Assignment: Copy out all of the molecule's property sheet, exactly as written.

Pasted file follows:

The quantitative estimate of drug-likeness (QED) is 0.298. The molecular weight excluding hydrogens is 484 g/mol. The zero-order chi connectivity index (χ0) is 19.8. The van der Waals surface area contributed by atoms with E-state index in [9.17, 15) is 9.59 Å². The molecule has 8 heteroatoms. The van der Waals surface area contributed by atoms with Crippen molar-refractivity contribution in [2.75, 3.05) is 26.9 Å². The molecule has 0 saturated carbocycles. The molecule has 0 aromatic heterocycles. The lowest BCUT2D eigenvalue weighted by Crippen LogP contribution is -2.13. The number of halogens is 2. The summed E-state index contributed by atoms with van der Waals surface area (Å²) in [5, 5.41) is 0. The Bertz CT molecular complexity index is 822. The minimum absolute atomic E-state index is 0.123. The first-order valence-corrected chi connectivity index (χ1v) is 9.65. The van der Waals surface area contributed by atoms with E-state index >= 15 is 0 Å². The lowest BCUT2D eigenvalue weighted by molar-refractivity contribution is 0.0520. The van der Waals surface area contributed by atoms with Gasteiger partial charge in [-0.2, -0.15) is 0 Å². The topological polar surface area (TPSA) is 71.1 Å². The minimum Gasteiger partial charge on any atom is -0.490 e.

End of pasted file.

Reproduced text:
The quantitative estimate of drug-likeness (QED) is 0.298. The molecular weight excluding hydrogens is 484 g/mol. The zero-order chi connectivity index (χ0) is 19.8. The van der Waals surface area contributed by atoms with E-state index in [9.17, 15) is 9.59 Å². The molecule has 8 heteroatoms. The van der Waals surface area contributed by atoms with Crippen molar-refractivity contribution in [2.75, 3.05) is 26.9 Å². The molecule has 0 saturated carbocycles. The molecule has 0 aromatic heterocycles. The lowest BCUT2D eigenvalue weighted by Crippen LogP contribution is -2.13. The number of halogens is 2. The summed E-state index contributed by atoms with van der Waals surface area (Å²) in [5, 5.41) is 0. The Bertz CT molecular complexity index is 822. The minimum absolute atomic E-state index is 0.123. The first-order valence-corrected chi connectivity index (χ1v) is 9.65. The van der Waals surface area contributed by atoms with E-state index >= 15 is 0 Å². The lowest BCUT2D eigenvalue weighted by molar-refractivity contribution is 0.0520. The van der Waals surface area contributed by atoms with Gasteiger partial charge in [-0.2, -0.15) is 0 Å². The topological polar surface area (TPSA) is 71.1 Å². The minimum Gasteiger partial charge on any atom is -0.490 e.